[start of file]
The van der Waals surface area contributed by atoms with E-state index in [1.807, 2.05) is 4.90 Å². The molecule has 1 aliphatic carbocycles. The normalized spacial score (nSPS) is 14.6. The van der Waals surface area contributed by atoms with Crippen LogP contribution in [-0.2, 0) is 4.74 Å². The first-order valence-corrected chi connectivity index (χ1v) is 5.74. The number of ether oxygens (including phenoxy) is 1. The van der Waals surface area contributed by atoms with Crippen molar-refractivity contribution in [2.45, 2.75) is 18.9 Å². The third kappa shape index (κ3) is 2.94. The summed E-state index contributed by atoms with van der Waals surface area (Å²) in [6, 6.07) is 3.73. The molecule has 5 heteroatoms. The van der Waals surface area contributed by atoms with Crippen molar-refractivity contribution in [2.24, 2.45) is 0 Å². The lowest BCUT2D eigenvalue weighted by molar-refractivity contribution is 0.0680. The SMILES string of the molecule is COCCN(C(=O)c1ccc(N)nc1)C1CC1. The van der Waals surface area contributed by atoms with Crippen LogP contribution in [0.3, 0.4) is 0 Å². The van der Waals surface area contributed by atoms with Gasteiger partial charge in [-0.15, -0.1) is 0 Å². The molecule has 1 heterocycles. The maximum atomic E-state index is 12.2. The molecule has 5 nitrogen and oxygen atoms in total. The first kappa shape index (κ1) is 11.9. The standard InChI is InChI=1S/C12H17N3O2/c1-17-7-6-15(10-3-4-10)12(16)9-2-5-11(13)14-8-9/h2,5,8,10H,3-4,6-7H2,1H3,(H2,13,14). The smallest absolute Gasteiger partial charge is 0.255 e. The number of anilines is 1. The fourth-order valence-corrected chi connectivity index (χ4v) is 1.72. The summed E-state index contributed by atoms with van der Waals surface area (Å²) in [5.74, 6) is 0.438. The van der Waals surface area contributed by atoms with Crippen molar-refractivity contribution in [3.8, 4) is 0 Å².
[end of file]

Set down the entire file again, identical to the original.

The van der Waals surface area contributed by atoms with E-state index in [1.807, 2.05) is 4.90 Å². The molecule has 1 aliphatic carbocycles. The normalized spacial score (nSPS) is 14.6. The van der Waals surface area contributed by atoms with Crippen LogP contribution in [-0.2, 0) is 4.74 Å². The first-order valence-corrected chi connectivity index (χ1v) is 5.74. The number of ether oxygens (including phenoxy) is 1. The van der Waals surface area contributed by atoms with Crippen molar-refractivity contribution in [2.45, 2.75) is 18.9 Å². The third kappa shape index (κ3) is 2.94. The summed E-state index contributed by atoms with van der Waals surface area (Å²) in [6, 6.07) is 3.73. The molecule has 5 heteroatoms. The van der Waals surface area contributed by atoms with Crippen molar-refractivity contribution in [2.24, 2.45) is 0 Å². The lowest BCUT2D eigenvalue weighted by molar-refractivity contribution is 0.0680. The SMILES string of the molecule is COCCN(C(=O)c1ccc(N)nc1)C1CC1. The van der Waals surface area contributed by atoms with Crippen LogP contribution in [0.3, 0.4) is 0 Å². The van der Waals surface area contributed by atoms with Gasteiger partial charge in [-0.15, -0.1) is 0 Å². The molecule has 1 heterocycles. The maximum atomic E-state index is 12.2. The molecule has 5 nitrogen and oxygen atoms in total. The first kappa shape index (κ1) is 11.9. The standard InChI is InChI=1S/C12H17N3O2/c1-17-7-6-15(10-3-4-10)12(16)9-2-5-11(13)14-8-9/h2,5,8,10H,3-4,6-7H2,1H3,(H2,13,14). The smallest absolute Gasteiger partial charge is 0.255 e. The number of anilines is 1. The fourth-order valence-corrected chi connectivity index (χ4v) is 1.72. The summed E-state index contributed by atoms with van der Waals surface area (Å²) in [5.74, 6) is 0.438. The van der Waals surface area contributed by atoms with Crippen molar-refractivity contribution in [3.8, 4) is 0 Å².